Chevron breaks ground on NM solar plant

Chevron Corp. has broken ground on what it said will become the largest concentrated solar photovoltaic installation in the country. The facility will be on the tailing site of Chevron Mining Inc.’s molybdenum mine in Questa. The plant was lauded by The Wilderness Society, one the advocacy groups pushing for renewable energy development on brownfields (abandoned or underused industrial facilities where some level of contamination is present). The facility will have about 175 solar panels on 20 acres producing one megawatt, and the electricity will be sold to Kit Carson Electric Cooperative through a power purchase agreement. Generally, one megawatt can provide power for about 700 average New Mexico homes. The mine has operated under various owners since the 1920s, including a period of open pit mining from 1965 until 1983. Waste rock, tailings, runoff and leachate contaminants have been designated for cleanup under the federal Superfund program. Some of the mining-impacted areas are in the process of remediation. Other areas are slated for cleanup at the end of mining operations...more

Western Peak Joins Most Endangered Civil War Sites

A Southwestern desert peak where cavalry clashed nearly 150 years ago has joined an annual list of the nation's most endangered Civil War battlefields because state budget cuts are set to close the park that marks the site. Picacho Peak in Arizona, the Western frontier in the battle between the North and the South, was named for the first time on the Civil War Preservation Trust's annual list of 10 historic battlefields most threatened by development or neglect. The list was released Thursday in Washington, D.C. The state park is slated to close June 3 because of budget cuts. On April 12, 1862, Lt. James Barrett led a detachment of Union cavalry to the rocky spire 50 miles northwest of Tucson and skirmished with Confederate Rangers, intent on blunting an ocean-to-ocean Confederacy. While Barrett was killed and the Union army retreated, Union forces from California eventually moved on to Tucson and snuffed a Confederate settlement...more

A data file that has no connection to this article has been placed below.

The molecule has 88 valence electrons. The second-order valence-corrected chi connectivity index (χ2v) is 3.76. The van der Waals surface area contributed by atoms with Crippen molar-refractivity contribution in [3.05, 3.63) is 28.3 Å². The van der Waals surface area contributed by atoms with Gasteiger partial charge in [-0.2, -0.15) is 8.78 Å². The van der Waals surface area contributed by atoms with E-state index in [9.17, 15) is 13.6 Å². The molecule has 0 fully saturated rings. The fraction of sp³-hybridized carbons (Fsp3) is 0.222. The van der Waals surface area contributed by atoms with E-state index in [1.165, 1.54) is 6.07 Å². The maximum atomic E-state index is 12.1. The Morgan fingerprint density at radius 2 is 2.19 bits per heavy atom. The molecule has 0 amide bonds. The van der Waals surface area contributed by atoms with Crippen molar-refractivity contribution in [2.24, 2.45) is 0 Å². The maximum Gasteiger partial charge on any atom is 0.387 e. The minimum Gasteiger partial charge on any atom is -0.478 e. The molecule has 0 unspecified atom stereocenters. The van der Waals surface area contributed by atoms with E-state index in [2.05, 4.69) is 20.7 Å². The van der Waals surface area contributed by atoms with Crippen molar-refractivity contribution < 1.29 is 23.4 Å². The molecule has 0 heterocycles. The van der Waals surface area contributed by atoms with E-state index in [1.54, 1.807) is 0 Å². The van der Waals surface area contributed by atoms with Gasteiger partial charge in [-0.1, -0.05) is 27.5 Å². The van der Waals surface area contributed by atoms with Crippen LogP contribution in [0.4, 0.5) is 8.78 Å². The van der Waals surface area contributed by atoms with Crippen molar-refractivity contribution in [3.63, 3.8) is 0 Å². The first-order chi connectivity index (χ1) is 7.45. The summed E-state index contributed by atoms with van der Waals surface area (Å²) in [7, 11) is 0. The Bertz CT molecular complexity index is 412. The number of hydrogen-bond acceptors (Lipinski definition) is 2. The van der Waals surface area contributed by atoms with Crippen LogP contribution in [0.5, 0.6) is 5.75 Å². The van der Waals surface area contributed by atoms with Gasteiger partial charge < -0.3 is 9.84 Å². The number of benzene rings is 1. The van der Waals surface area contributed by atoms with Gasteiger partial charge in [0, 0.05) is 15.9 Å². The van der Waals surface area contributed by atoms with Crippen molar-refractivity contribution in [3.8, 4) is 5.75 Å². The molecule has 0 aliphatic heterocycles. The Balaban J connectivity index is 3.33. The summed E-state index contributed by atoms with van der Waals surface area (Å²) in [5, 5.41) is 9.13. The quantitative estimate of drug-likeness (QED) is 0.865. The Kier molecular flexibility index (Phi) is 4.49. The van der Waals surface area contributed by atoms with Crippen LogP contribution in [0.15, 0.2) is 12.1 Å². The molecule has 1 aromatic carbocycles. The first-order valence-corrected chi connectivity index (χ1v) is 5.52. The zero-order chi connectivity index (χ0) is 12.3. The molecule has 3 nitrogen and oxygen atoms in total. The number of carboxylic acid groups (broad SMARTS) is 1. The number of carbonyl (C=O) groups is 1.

NM wheat farmers see high yields

Rick Ledbetter, who farms near Portales, said he and his neighbors have finished harvesting wheat to use the plant for silage and hay. Farmers growing wheat for grain expect to harvest in June. “The wheat has been a very good harvest,” Ledbetter said. “You know, the winter moisture really helped the wheat crop.” Not only did the winter snow help the crop, said Dave Sanders, who farms south of Elida, but rain also came in April when the wheat was hurting for water. Ledbetter said he harvested about 8 tons of silage wheat per acre and 2 1/2 tons of wheat hay per acre. He heard of silage yields up to 12 tons an acre and expected others would have gotten higher yields on hay as well. The silage wheat in the area goes to dairies, and the wheat hay feeds horses and dairy cattle, Ledbetter said. Sanders estimated that he would harvest an above-average 15-20 bushels of grain an acre from his dryland wheat, although he said the price he could get for it was looking weak. For his irrigated wheat hay crop, he harvested about 1 1/2 tons an acre, which he said was good...more

Check your inbox: There are cows on the loose

A rookie RCMP constable with rancher roots is using newfangled technology to wrangle an old-fashioned problem: escaped cows wandering on Williams Lake-area roads. RCMP Const. Colin Champagne was frustrated by on-the-lam livestock causing car accidents, but discovered it was difficult to track down the animals' owners because they often didn't live near the expansive ranges where the cows were grazing. "One particular group of animals were owned by a man in Kamloops and were grazing on Crown range. We were knocking on all these doors, and people were saying, 'No I don't know whose [cattle] these are,' " said Champagne, whose first posting as an RCMP officer was in Williams Lake last June. The constable's search for answers led him to the president of a local cattlemen's association, who knew the owners of most local cows. By December, Champagne had created an e-mail chain to the presidents of seven area cattlemen associations, who would in turn alert their members when fences were down or cows had escaped...more